Engagement is Transformational
Students at nearly any institution in the world can choose to study abroad for a semester. But what happened after she got back from a semester in the Middle East, says Julianna Smith '08, is what made her Malone experience so meaningful.
"These experiences - rocking orphan babies, visiting African prisoners in Egyptian jails, walking around the grand mosques of Turkey, hiking in the Golan Heights, and breaking the Ramadan fast in the home of a poor Muslim family on the outskirts of Cairo - would have become distant memories from 'that crazy semester abroad' when I visited all sorts of 'neat sites' had it not been for the faculty at Malone," says Julianna, who was an honors student.
"Malone's History, Philosophy, and Social Sciences department, along with their colleagues in Theology, Communication Arts, and English, helped me through my post-cross-cultural-engagement phase. They encouraged me to reflect on my experiences, raise new questions and fill in the blanks that were left after I returned to campus. Ultimately, that encouragement to ask new questions and continue to respond to that semester abroad led me to move back to Egypt and work for a year after graduation, return again to the US to do a master’s degree in Near Eastern Languages and Cultures [at The Ohio State University], write a thesis on Coptic Church state relations in modern Egypt and return once more to Egypt to work at a private hospital.”
Julianna had gone to Egypt through the Council for Christian Colleges & Universities (CCCU) Middle East Studies Program, which particularly encourages students to contemplate their Christian faith in their new environment.
During her experience, Julianna says, “The way I processed family relationships, friendships, politics and faith was now being run through this filter of the Middle East. For those who have never experienced having their deepest held assumptions challenged by engaging people different than themselves who are part of a system different than their own, it is difficult to explain. Engagement is transformational.”
But, she says, she had gone through a spiritual transformation at Malone even before studying abroad for a semester.
“I learned that it is okay to ask questions about my faith,” Julianna says. “The Church has endured for more than 2,000 years. It has yet to crumble under the weight of challenging questions posed by some of the greatest minds on the earth and it certainly won’t crumble under my questions. When I realized that I could play the part of the skeptic and that I didn’t have to write the fool-proof defense for things I did not really understand, I really started to grow. Allowed to question and encouraged to seek answers under the guidance of gifted faculty members, I found that my understanding and faith, in the end, grew exponentially.”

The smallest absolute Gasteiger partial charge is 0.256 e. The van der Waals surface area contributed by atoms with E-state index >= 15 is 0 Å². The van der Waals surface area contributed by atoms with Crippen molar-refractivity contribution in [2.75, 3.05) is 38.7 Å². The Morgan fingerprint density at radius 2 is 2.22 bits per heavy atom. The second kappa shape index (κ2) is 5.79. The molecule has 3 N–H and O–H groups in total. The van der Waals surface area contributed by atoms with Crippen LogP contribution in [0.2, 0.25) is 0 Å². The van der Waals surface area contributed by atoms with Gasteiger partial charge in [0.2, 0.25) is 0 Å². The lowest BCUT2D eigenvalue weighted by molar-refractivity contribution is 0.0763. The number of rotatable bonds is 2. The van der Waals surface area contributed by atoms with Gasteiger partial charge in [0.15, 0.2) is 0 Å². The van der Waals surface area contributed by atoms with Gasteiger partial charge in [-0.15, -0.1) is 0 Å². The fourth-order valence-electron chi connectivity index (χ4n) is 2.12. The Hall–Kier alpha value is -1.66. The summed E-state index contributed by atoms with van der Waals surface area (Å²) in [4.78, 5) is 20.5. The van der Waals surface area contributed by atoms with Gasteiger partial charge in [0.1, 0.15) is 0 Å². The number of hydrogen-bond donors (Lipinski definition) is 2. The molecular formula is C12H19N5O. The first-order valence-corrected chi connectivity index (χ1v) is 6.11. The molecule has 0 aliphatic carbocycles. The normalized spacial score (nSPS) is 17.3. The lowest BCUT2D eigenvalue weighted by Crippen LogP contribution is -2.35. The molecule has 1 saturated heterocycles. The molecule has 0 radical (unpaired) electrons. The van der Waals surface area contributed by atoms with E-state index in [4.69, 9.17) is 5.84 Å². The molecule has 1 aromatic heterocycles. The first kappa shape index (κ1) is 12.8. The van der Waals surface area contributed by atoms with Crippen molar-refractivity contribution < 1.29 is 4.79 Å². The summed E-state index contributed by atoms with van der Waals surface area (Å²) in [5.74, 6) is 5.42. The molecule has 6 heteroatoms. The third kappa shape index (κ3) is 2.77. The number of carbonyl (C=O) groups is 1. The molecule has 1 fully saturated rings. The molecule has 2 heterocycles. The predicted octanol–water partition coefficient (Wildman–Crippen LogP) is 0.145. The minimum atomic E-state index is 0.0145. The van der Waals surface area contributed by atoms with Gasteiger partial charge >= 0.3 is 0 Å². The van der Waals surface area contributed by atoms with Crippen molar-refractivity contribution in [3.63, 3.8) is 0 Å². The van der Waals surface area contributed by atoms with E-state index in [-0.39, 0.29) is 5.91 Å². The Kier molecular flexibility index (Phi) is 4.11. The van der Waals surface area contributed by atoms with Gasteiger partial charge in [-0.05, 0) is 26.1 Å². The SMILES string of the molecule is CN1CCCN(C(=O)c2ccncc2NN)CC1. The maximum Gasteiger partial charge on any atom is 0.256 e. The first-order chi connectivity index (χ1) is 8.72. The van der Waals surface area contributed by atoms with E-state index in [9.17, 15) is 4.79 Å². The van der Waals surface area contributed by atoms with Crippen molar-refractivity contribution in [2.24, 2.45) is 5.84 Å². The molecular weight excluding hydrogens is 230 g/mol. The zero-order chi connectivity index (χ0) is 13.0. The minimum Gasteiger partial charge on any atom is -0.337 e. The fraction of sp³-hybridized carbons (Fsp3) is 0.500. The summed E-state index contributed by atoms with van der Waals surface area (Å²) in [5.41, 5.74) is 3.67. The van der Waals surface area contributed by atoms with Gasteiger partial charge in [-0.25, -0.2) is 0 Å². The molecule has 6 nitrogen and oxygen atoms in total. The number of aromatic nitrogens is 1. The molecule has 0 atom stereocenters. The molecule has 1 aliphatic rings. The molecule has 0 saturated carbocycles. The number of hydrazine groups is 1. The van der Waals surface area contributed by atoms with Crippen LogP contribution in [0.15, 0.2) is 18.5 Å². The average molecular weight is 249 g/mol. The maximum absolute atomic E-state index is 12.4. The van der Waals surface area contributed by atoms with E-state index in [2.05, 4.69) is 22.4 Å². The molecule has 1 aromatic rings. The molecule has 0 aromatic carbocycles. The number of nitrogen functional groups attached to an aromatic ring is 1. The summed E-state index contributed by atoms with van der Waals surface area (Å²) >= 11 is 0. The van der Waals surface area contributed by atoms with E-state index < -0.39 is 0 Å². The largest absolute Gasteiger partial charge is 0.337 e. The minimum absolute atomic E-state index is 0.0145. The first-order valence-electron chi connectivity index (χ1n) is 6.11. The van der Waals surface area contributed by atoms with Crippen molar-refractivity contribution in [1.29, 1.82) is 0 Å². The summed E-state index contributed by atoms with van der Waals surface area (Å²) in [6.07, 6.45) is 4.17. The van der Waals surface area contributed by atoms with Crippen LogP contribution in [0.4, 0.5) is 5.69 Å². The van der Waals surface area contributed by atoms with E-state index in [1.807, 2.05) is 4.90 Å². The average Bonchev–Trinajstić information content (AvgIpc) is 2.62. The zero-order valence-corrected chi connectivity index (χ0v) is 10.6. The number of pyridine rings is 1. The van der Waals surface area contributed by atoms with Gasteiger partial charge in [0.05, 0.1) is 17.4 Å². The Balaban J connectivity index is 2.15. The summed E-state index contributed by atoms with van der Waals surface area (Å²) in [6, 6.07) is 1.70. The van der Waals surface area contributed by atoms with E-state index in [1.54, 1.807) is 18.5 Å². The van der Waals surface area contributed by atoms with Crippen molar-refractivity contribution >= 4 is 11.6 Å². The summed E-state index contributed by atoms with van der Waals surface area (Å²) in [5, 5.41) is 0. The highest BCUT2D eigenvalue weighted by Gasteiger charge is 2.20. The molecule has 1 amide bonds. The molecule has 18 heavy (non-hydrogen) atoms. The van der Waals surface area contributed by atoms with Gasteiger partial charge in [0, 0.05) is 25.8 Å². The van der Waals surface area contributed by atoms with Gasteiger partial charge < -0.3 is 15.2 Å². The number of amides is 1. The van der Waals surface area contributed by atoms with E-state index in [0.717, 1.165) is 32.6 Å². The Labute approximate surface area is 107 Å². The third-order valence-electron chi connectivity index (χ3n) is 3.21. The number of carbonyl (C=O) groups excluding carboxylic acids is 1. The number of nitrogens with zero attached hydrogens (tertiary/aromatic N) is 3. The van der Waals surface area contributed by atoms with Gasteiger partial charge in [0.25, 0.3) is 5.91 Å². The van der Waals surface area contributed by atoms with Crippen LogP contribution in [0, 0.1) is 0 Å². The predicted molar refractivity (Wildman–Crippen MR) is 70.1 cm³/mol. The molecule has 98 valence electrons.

Julianna also learned how her faith connected to all of the other parts of her life.
"Seriously, I throw away my garbage differently now because I was taught how to think about creation care,” Julianna says. “How do I spend my weekends? What food do I eat? Where and how do I vacation? What transportation choices do I make? These questions all were made relevant in light of my faith by my Malone education in addition to critically thinking about the integration of my faith in my area of academic specialty.”
As she grew in her spiritual development, she began thinking through what it meant to be a part of Christ’s Kingdom.
“Throughout my four years at Malone this idea of the ‘Kingdom of God’ was emphasized in the classroom, dorms and chapel. My worldview, in many ways (and not yet as many as I would like) was shaped through the emphases of this theme,” she says. “My thoughts started to go through filters such as: how do I understand this as a ‘Kingdom person’? How do I understand this in light of the present but not yet fully realized Kingdom of God? How would my perspective change if I really believed ‘thy Kingdom come, thy will be done’ in this situation? Really, my time at Malone was just the beginning of transforming my worldview into a ‘Kingdom worldview.’”
If one is to ask Julianna what she “does,” she’ll tell you about her job in Egypt working for a private hospital – on their business development project, which means that she is researching the health care industry, finding its gaps, and advising her hospital on how to best fill those gaps.
Then she will say, “But, Malone taught me the concept of vocation—what I do goes beyond the five-day-a-week nine-to-five career. So what else do I do? I live in Cairo. I work at my job. I am part of a local church, I go out with friends, I regularly purchase groceries from my favorite local vendors. I am part of my community.”
And then, she’ll invite
– any member of the Malone family – to dinner if you are ever in Cairo.